On March 23, 2018, President Trump signed into law the Consolidated Appropriations Act. As you may remember, earlier this year the U.S. Department of Labor (DOL) sought comments related to rescinding portions of the 2011 Obama Administration’s ban on tip-sharing arrangements (see my earlier blog here). However, the Act eliminated the issue before the DOL could address it. Under the Act, “employers who pay the full FLSA minimum wage are no longer prohibited from allowing employees who are not customarily and regularly tipped—such as cooks and dishwashers—to participate in tip pools.” However, there are two important caveats worth mentioning. First, the Act does not eliminate the prohibition on managers and supervisors from participating in tip pools. Second, the Minnesota Fair Labor Standards Act (MnFLSA) prohibits employers from requiring employees to share tips (it has to be their choice to tip pool). Thus, while the FLSA now allows tip pooling, employers in Minnesota are still prohibited from requiring employees to share tips. Additionally, the Act amends the FLSA to prohibit employers from keeping tips.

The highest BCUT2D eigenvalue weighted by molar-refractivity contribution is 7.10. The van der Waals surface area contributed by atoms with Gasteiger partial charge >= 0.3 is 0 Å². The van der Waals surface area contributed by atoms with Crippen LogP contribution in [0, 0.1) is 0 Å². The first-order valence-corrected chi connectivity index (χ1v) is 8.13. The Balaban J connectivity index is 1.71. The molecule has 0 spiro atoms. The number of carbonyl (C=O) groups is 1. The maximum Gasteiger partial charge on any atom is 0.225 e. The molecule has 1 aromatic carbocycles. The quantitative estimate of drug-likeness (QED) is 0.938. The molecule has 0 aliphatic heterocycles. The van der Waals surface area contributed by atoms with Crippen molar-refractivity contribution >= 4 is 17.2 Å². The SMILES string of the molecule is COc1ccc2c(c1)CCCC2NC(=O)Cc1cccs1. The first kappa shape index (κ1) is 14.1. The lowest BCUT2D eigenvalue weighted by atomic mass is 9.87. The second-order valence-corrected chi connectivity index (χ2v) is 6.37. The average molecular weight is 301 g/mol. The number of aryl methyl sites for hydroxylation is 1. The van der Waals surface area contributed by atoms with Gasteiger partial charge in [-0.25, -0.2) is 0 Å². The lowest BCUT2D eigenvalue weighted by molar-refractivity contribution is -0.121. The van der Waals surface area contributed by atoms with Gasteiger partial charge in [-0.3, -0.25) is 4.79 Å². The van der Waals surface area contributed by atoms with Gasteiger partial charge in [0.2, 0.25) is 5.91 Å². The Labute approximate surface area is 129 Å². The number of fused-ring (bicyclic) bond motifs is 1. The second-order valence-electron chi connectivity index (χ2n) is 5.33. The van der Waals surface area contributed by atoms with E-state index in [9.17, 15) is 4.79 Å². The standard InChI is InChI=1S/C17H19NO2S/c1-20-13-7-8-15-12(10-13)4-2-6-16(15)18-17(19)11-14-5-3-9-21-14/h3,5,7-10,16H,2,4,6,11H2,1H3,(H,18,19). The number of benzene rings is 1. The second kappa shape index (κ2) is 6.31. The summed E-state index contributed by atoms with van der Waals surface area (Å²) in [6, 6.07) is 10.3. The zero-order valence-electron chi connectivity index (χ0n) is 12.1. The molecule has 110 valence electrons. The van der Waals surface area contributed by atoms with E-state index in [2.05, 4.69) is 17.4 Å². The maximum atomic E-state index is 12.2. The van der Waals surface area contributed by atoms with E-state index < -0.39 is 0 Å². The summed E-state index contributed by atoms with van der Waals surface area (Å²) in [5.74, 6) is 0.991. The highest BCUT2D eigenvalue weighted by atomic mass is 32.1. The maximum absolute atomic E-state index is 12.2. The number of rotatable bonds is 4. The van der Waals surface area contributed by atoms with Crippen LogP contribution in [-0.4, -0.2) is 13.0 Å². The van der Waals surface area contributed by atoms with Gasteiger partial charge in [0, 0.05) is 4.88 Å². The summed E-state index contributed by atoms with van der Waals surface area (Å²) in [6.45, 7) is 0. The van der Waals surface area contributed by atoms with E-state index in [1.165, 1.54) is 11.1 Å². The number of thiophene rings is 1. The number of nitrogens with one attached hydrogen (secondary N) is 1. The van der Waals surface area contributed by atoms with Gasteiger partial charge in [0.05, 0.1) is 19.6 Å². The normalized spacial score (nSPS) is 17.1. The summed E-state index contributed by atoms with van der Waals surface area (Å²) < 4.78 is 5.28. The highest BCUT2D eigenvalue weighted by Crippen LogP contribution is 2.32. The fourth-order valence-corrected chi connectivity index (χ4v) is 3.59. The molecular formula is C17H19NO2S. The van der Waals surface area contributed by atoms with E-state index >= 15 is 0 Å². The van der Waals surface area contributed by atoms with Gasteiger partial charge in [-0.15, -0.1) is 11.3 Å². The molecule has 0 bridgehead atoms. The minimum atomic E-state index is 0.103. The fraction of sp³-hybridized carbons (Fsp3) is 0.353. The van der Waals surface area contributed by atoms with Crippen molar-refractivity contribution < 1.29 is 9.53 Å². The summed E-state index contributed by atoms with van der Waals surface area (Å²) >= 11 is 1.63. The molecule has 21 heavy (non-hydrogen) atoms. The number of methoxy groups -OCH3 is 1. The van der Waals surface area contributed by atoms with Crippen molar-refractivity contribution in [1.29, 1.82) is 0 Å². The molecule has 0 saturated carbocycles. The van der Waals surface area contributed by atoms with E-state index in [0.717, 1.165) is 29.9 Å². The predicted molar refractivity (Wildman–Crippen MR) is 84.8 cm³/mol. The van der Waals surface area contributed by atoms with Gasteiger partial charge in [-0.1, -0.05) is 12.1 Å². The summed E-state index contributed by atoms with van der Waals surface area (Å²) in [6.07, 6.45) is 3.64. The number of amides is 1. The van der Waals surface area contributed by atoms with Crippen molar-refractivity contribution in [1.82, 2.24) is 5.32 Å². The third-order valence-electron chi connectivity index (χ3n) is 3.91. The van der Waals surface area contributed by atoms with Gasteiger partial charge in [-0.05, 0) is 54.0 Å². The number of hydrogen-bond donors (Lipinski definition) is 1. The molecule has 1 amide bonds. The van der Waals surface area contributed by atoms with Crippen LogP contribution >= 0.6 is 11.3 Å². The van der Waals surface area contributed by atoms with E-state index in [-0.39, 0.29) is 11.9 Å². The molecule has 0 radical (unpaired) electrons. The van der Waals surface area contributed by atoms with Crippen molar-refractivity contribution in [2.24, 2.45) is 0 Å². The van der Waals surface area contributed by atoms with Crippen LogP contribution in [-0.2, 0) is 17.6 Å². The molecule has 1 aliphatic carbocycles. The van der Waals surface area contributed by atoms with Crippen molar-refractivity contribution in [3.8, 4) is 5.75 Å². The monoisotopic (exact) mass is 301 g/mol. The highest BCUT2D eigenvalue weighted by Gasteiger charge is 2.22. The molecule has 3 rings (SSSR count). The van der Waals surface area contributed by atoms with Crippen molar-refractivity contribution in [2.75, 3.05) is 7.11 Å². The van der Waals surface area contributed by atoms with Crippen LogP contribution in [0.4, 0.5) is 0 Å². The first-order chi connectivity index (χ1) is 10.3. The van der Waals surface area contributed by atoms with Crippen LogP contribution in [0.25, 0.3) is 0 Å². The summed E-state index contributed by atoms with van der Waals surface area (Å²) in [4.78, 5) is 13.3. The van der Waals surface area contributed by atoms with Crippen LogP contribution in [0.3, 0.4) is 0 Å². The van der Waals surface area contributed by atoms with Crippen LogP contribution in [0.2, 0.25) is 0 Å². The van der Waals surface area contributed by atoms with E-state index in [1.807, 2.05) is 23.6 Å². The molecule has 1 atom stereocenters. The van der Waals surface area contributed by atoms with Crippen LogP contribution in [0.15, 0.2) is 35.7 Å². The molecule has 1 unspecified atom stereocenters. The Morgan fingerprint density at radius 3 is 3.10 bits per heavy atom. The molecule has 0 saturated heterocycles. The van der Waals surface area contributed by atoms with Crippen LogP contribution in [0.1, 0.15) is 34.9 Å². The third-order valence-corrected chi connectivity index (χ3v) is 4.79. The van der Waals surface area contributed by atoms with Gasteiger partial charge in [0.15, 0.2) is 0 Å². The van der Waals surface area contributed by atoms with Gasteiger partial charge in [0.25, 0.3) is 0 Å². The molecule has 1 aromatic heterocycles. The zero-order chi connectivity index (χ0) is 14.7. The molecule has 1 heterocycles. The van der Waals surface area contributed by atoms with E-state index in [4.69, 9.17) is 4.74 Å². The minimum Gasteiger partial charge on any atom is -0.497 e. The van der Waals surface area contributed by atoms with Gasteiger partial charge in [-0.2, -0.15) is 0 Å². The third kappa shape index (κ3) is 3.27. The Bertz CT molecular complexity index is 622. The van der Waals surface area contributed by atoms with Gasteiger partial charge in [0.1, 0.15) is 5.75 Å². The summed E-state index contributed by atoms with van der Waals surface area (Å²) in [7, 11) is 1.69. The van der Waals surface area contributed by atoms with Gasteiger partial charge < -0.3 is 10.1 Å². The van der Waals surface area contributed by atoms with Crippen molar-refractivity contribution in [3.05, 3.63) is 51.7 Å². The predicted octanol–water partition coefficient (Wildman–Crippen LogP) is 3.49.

The DOL issued a Field Assistance Bulletin on April 6, 2018, further detailing the impact of the amendment, noting it expects to proceed with rulemaking in the near future to address what this means exactly. Importantly, the DOL stated that when determining whether an employee is a supervisor or manager for purposes of tip pooling, it will use the duties test set forth at 29 CFR 541.100(a)(2)-(4). This test looks at whether the individual’s primary duty is management of the business or a department or subdivision, whether that person customarily and regularly directs the work of two or more employees, and whether the individual may hire or fire other employees or whose suggestions and recommendations as to hiring/firing/promotions/other change of status is given particular weight. Violations of the amended Act may result in recovery of all tips unlawfully held by the employer plus an equal amount as liquidated damages as well as possible civil money penalties.